The Namibian Government has banned driving of second-hand in transit vehicles through that country and such vehicles will now only be transported on a car carrier trailer.
The ban comes into effect on March 1, 2023.
A number of Zimbabweans had been using the Walvis Bay port to receive their vehicles mainly from the United Kingdom and then drive through Namibia, a 2 400km journey to Harare or 1 800km to Bulawayo via Botswana.
In a statement, the Namibian Revenue Authority (NamRA) said that luxury will no longer be in place as of next month.
“The Namibian Revenue Authority herewith informs vehicle importers and the public that with effect from March 1, 2023, second-hand motor vehicles will be allowed to transit through Namibia only on a car carrier trailer and no second-hand motor vehicle will be allowed to transit on its own wheels,” read the NamRA notice.
It said the notice was issued in accordance with Government Notice No. 403 published in Government Gazette No. 7978 of 15 December 2022, Paragraph 2(a)(1)(b) and second-hand motor vehicles referred to are specified in Annexure A of the Government Gazette No. 5293 of 23 September 2013.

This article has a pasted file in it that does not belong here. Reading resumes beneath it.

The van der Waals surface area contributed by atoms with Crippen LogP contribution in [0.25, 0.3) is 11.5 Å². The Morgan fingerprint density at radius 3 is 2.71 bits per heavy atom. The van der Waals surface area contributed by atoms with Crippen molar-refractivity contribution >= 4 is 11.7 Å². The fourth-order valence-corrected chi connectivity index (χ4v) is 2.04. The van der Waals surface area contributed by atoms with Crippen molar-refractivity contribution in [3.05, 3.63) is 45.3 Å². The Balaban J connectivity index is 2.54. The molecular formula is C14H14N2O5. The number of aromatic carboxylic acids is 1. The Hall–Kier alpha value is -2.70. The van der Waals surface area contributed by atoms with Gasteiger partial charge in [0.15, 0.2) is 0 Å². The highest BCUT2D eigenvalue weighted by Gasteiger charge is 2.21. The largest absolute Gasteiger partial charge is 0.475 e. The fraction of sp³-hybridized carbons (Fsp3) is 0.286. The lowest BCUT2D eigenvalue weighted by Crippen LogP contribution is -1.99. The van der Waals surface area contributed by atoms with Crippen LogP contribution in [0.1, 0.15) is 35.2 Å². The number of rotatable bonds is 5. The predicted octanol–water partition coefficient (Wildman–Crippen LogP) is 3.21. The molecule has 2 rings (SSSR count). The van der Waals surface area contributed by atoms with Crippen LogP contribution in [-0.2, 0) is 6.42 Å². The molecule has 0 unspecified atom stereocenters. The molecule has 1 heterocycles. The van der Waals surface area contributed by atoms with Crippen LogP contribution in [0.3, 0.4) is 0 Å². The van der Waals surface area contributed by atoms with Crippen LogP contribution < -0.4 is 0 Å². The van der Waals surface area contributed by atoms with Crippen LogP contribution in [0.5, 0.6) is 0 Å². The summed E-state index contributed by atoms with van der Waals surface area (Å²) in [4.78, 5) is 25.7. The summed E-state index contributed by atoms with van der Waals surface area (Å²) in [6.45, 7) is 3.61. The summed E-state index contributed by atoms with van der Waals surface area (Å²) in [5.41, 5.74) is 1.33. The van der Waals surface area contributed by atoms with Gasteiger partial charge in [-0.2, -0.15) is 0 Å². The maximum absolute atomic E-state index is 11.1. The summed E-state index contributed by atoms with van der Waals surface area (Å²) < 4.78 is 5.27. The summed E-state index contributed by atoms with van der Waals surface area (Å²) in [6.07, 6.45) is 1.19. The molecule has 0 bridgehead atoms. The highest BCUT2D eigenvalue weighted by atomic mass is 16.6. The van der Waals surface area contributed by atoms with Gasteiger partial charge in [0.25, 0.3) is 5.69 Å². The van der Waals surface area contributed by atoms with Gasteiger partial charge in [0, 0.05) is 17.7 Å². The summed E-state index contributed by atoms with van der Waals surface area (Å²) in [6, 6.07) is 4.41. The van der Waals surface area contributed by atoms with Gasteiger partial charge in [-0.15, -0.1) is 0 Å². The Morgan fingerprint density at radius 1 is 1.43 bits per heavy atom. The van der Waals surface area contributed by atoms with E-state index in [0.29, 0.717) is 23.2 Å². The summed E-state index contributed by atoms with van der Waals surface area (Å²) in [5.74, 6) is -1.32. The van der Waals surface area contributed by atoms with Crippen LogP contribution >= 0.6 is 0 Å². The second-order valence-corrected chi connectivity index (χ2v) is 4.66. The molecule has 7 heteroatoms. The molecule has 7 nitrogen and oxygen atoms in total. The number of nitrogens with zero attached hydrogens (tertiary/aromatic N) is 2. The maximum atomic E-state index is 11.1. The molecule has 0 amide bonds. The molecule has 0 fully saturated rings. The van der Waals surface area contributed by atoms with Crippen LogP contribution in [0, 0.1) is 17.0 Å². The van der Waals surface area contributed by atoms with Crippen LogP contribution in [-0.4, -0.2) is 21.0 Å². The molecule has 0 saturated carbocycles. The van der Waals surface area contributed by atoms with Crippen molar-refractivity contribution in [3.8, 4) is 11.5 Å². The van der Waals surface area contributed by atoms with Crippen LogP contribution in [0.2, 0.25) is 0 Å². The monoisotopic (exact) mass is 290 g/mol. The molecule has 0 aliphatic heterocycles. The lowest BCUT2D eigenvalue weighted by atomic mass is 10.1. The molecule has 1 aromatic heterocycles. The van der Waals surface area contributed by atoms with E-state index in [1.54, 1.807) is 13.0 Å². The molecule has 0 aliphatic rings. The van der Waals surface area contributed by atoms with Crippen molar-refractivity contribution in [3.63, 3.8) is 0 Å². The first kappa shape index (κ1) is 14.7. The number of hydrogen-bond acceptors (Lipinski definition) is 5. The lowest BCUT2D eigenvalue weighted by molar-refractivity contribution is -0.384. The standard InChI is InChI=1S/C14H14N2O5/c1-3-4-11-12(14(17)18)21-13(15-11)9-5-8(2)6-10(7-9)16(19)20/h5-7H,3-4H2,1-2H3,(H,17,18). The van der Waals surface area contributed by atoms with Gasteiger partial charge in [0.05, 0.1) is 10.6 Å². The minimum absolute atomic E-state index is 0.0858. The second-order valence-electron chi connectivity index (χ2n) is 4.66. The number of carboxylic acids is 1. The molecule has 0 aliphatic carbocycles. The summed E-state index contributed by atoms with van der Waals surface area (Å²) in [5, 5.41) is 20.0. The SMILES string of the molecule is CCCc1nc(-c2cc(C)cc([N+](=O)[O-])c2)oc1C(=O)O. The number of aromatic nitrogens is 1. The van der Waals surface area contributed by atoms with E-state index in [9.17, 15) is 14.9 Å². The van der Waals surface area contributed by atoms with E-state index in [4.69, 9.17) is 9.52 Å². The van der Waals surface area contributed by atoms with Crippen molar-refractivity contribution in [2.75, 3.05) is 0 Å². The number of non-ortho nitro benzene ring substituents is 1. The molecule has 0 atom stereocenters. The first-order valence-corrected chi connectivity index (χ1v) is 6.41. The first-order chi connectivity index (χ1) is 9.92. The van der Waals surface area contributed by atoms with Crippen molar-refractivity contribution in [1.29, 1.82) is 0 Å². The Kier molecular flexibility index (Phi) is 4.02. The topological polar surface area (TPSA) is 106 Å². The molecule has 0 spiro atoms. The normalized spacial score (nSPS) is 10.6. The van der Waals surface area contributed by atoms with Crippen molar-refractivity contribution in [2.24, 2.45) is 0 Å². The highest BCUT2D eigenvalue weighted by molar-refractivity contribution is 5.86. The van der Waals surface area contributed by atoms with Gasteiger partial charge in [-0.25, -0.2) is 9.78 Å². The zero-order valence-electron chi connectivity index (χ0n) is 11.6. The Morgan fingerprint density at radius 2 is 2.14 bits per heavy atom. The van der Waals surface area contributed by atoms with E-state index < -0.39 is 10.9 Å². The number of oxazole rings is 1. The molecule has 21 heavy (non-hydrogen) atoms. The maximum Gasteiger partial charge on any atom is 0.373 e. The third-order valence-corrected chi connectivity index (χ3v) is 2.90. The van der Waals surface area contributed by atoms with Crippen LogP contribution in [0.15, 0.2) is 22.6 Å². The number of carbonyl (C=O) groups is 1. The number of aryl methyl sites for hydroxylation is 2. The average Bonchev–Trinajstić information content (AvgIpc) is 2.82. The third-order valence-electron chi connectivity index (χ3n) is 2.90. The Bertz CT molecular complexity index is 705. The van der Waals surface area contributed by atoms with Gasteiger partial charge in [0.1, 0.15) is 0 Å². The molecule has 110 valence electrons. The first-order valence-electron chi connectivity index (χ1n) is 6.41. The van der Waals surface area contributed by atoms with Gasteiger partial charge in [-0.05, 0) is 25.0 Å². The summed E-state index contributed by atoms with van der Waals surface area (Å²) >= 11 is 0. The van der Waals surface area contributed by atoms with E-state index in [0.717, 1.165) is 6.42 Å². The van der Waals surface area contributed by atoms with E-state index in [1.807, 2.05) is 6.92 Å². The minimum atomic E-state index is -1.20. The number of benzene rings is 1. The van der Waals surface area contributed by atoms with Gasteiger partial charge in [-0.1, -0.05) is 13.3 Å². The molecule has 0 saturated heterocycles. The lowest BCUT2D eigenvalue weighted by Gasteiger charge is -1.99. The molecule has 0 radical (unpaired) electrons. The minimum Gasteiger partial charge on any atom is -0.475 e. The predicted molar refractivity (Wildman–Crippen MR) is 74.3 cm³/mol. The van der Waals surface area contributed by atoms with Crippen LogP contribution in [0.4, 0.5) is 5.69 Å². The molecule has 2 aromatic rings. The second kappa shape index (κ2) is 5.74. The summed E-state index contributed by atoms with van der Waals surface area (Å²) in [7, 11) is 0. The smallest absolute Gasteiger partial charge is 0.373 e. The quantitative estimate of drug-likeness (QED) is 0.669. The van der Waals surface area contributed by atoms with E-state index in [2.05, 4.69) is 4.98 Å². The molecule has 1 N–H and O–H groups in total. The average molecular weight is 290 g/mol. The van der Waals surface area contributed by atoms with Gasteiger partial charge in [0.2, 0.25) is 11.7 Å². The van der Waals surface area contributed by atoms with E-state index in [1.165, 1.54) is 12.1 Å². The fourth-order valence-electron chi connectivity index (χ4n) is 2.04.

“This amendment to the Customs and Excise Rules of Designation of Places of Entry, Authorised Roads and Routes, and Related Issues: Customs and Excise Act, 1998 (Act No.20 of 1998), results from observed deviation were imported vehicles are dubiously declared as in transit but end up in the local market and subsequently registered on the National Traffic Information System (NaTIS) database without paying the required import taxes,” read the statement.
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